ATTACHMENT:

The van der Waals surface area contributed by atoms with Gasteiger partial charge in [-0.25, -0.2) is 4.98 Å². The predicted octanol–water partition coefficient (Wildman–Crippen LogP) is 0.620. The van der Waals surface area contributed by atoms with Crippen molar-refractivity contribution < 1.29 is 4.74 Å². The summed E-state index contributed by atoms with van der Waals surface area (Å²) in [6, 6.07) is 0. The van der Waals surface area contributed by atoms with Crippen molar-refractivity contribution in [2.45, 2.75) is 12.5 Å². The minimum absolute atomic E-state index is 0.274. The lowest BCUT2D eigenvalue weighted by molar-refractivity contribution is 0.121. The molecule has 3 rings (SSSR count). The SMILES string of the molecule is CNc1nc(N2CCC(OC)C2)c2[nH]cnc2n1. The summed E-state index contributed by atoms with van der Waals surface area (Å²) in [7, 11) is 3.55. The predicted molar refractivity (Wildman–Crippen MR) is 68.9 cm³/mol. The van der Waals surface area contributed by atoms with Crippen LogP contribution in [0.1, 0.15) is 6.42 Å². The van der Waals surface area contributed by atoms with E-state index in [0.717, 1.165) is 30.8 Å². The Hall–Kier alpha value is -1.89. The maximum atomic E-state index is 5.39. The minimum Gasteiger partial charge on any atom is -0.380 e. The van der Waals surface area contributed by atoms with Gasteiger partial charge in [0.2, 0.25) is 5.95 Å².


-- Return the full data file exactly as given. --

The van der Waals surface area contributed by atoms with Gasteiger partial charge in [-0.25, -0.2) is 4.98 Å². The predicted octanol–water partition coefficient (Wildman–Crippen LogP) is 0.620. The van der Waals surface area contributed by atoms with Crippen molar-refractivity contribution < 1.29 is 4.74 Å². The summed E-state index contributed by atoms with van der Waals surface area (Å²) in [6, 6.07) is 0. The van der Waals surface area contributed by atoms with Crippen molar-refractivity contribution in [2.45, 2.75) is 12.5 Å². The minimum absolute atomic E-state index is 0.274. The lowest BCUT2D eigenvalue weighted by molar-refractivity contribution is 0.121. The molecule has 3 rings (SSSR count). The SMILES string of the molecule is CNc1nc(N2CCC(OC)C2)c2[nH]cnc2n1. The summed E-state index contributed by atoms with van der Waals surface area (Å²) in [7, 11) is 3.55. The predicted molar refractivity (Wildman–Crippen MR) is 68.9 cm³/mol. The van der Waals surface area contributed by atoms with Crippen LogP contribution in [0.1, 0.15) is 6.42 Å². The van der Waals surface area contributed by atoms with E-state index in [0.717, 1.165) is 30.8 Å². The Hall–Kier alpha value is -1.89. The maximum atomic E-state index is 5.39. The minimum Gasteiger partial charge on any atom is -0.380 e. The van der Waals surface area contributed by atoms with Gasteiger partial charge in [0.2, 0.25) is 5.95 Å².